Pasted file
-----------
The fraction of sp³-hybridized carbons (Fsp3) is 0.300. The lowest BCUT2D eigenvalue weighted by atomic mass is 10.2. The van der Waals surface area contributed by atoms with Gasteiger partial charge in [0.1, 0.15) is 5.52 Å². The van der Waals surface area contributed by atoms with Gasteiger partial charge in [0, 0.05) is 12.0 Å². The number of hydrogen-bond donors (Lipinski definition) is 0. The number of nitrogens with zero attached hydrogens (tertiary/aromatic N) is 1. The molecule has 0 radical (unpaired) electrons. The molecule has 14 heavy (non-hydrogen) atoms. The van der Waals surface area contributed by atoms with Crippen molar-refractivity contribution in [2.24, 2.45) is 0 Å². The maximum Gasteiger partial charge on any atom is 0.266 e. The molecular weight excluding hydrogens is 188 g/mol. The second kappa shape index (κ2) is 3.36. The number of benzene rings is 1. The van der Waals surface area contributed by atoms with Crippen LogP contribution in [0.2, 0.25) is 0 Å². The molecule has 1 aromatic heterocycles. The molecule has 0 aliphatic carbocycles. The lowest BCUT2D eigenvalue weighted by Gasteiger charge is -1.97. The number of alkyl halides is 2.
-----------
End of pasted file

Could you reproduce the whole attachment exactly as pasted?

The fraction of sp³-hybridized carbons (Fsp3) is 0.300. The lowest BCUT2D eigenvalue weighted by atomic mass is 10.2. The van der Waals surface area contributed by atoms with Gasteiger partial charge in [0.1, 0.15) is 5.52 Å². The van der Waals surface area contributed by atoms with Gasteiger partial charge in [0, 0.05) is 12.0 Å². The number of hydrogen-bond donors (Lipinski definition) is 0. The number of nitrogens with zero attached hydrogens (tertiary/aromatic N) is 1. The molecule has 0 radical (unpaired) electrons. The molecule has 14 heavy (non-hydrogen) atoms. The van der Waals surface area contributed by atoms with Crippen molar-refractivity contribution in [2.24, 2.45) is 0 Å². The maximum Gasteiger partial charge on any atom is 0.266 e. The molecular weight excluding hydrogens is 188 g/mol. The second kappa shape index (κ2) is 3.36. The number of benzene rings is 1. The van der Waals surface area contributed by atoms with Crippen LogP contribution in [0.2, 0.25) is 0 Å². The molecule has 1 aromatic heterocycles. The molecule has 0 aliphatic carbocycles. The lowest BCUT2D eigenvalue weighted by Gasteiger charge is -1.97. The number of alkyl halides is 2.